Between hygge, the Danish concept of cosiness, and Sweden’s lagom, which encourages living a balanced life, there are plenty of buzzy Nordic lifestyle methods that proponents claim will make you a better person. But if your problem is less about finding happiness and more about tuning out the nagging voices in your head, you may want to head slightly south and check out the Dutch concept of niksen.
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Niksen is a stress-reducing practice from the Netherlands that literally means to do nothing, or to be idle. In (non)practice, this means “doing something without a purpose, like staring out the window, hanging out, or listening to music,” Carolien Hamming, a coach at CSR Centrum, an organisation devoted to fighting stress and burnout, told Olga Mecking for Woolly Magazine, where I came across the concept.
Instead of constantly occupying your mind with what you need to do next or bouncing from one task to another, niksen is the practice of slowing it all down. As Mecking writes, it’s a welcome reprieve from societal expectations about work and productivity that permeates the culture.
The cultural bias against doing nothing comes across heavily in the Dutch language. The popular proverb ‘Niksen is niks,’ for instance, means ‘doing nothing is good for nothing.’ And another popular Dutch saying, “Doe gewoon normaal,” translates to “just be normal.” In practice, this is a suggestion to stay busy, but not too busy; to rest, but not too much. Above all, it means don’t be lazy. Be productive. Contribute.
Sound familiar? In Australia, too, we’re constantly told to increase our efficiency and productivity, to work harder than everyone else, to hustle harder. “It’s a word with a rather negative connotation,” Hamming wrote to me in an email. “When we ask each other on Monday, ‘How was your weekend,’ nobody says, ‘I tried to do as little as possible.’ That’s not sexy.”
But niksen is the exact opposite of that mentality. It’s the chance to “deliciously do nothing,” as Mecking put it.
“Our inner voice says always, ‘Do something useful,'” Hamming says. “For yourself, your family, the world … so niksen is really hard to do.”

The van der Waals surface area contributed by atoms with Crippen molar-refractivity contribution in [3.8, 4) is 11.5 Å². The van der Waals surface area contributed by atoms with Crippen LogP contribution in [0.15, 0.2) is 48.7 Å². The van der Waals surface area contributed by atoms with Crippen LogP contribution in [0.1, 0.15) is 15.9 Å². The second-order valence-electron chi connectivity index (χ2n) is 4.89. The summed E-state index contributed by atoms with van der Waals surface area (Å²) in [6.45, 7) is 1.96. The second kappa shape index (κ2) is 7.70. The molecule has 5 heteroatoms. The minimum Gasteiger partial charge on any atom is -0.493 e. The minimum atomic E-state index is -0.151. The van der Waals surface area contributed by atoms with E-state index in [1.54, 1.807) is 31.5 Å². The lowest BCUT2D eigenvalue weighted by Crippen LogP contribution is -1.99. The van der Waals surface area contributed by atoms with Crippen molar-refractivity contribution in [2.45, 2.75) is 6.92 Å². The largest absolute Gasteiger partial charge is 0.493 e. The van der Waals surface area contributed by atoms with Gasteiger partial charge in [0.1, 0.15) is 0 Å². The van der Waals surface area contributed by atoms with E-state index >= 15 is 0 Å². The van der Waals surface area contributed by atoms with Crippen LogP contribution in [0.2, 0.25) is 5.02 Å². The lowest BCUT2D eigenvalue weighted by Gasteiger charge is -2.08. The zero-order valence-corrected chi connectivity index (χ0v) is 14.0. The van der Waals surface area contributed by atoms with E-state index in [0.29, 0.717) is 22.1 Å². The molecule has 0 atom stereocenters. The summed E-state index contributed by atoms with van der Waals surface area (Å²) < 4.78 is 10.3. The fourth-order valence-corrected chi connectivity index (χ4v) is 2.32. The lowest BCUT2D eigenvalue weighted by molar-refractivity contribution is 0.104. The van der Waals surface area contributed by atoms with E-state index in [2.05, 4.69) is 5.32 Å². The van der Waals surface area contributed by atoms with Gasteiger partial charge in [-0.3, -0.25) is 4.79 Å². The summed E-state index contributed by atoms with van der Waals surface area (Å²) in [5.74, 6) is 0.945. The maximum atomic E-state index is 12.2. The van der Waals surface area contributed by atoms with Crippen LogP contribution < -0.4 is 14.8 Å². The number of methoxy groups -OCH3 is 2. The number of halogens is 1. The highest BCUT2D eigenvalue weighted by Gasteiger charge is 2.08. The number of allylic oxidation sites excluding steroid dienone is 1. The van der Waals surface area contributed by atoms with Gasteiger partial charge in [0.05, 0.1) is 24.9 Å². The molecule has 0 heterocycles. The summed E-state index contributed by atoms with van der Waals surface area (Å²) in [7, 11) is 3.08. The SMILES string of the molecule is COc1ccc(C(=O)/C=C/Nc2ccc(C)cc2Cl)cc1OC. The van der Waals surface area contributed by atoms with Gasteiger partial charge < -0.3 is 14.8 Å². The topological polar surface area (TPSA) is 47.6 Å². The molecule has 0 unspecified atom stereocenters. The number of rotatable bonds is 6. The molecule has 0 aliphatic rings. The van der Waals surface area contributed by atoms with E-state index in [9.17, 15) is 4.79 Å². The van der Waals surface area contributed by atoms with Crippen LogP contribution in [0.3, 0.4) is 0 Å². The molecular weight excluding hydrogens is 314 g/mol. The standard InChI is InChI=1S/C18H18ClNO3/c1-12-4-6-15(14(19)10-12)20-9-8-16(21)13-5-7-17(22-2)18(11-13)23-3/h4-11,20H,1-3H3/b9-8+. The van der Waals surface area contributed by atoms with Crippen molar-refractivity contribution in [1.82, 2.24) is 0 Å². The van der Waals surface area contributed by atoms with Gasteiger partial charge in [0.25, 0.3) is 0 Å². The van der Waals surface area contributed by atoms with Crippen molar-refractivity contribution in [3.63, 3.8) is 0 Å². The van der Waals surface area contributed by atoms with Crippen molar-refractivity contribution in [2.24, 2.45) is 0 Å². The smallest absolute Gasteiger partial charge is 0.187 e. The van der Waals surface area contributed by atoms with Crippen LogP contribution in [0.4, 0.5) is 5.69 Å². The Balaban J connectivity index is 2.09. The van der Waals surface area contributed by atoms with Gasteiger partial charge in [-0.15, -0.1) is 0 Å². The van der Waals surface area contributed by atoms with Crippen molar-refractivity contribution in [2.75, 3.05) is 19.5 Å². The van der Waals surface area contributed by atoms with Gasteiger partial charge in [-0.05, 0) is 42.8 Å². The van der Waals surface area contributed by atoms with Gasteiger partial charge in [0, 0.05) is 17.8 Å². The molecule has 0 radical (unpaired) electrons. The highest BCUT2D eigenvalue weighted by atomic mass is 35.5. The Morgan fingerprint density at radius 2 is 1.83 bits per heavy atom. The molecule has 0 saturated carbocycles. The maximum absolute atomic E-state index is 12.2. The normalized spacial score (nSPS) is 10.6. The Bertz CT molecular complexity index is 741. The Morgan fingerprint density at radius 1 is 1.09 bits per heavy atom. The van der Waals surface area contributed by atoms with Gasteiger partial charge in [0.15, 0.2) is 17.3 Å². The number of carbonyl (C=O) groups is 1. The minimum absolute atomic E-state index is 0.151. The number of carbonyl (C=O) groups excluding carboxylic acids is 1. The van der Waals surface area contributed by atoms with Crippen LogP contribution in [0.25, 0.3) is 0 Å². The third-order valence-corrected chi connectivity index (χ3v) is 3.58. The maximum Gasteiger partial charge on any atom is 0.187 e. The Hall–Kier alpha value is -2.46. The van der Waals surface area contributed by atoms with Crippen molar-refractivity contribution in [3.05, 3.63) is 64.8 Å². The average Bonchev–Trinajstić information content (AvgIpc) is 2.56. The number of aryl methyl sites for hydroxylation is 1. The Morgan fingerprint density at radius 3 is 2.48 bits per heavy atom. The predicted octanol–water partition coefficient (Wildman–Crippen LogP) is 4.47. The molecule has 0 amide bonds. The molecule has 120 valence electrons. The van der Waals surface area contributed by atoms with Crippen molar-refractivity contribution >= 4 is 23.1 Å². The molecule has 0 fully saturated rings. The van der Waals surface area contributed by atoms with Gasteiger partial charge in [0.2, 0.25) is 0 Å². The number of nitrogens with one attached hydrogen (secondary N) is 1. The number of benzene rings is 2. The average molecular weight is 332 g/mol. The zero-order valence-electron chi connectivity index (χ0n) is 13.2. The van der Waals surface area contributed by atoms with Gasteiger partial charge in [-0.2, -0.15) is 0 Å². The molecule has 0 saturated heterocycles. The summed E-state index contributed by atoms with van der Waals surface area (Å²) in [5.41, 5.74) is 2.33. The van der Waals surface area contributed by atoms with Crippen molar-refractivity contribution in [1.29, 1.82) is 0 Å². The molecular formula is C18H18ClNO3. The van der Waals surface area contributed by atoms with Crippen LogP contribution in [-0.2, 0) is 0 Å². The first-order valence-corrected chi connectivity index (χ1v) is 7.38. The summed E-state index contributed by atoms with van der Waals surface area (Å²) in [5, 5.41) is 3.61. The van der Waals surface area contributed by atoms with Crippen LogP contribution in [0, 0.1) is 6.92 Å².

The hygge mentality is appealing because it’s all about comfort. But niksen has its own appeal. As Mecking writes, “To me, hygge seems comfortable, but also extremely time-consuming: You have to light candles, shop for blankets and loungewear, and include other people in your cosy existence. I’m more than happy enjoying my own company. So, given my introverted, quiet nature, I’m more drawn to niksen.”
Niksen is similar to mindfulness, a word that’s been the subject of countless self-help books and articles over the past few years. But unlike mindfulness, niksen is not about staying in the moment and being conscious of your surroundings; it’s about letting yourself do nothing, about letting your mind go where it will without guilt or expectation. “I think that niksen on [a] regular basis is important to stay healthy,” Hamming says. “It’s a form of mental resting [and] recuperation, while you’re awake.”
The Dutch certainly didn’t invent doing nothing — philosophers and writers have touted the benefits for centuries, and other cultures have phrases for a similar experience (in Italy, dolce far niente means the sweetness of doing nothing). Mecking notes it’s during niksen that she gets her best story ideas, an outcome familiar to anyone who’s had an “aha moment” while in the shower or performing some other monotonous task.
Above all, it’s not laziness. As Mecking puts it, it’s a “thorough enjoyment of life’s pauses.”
“In the wild most animals do nothing two-thirds of their time,” Hamming says. “They yawn, look around, sit and wait until a little snack comes by. Therefore, niksen seems to me a natural state of being.”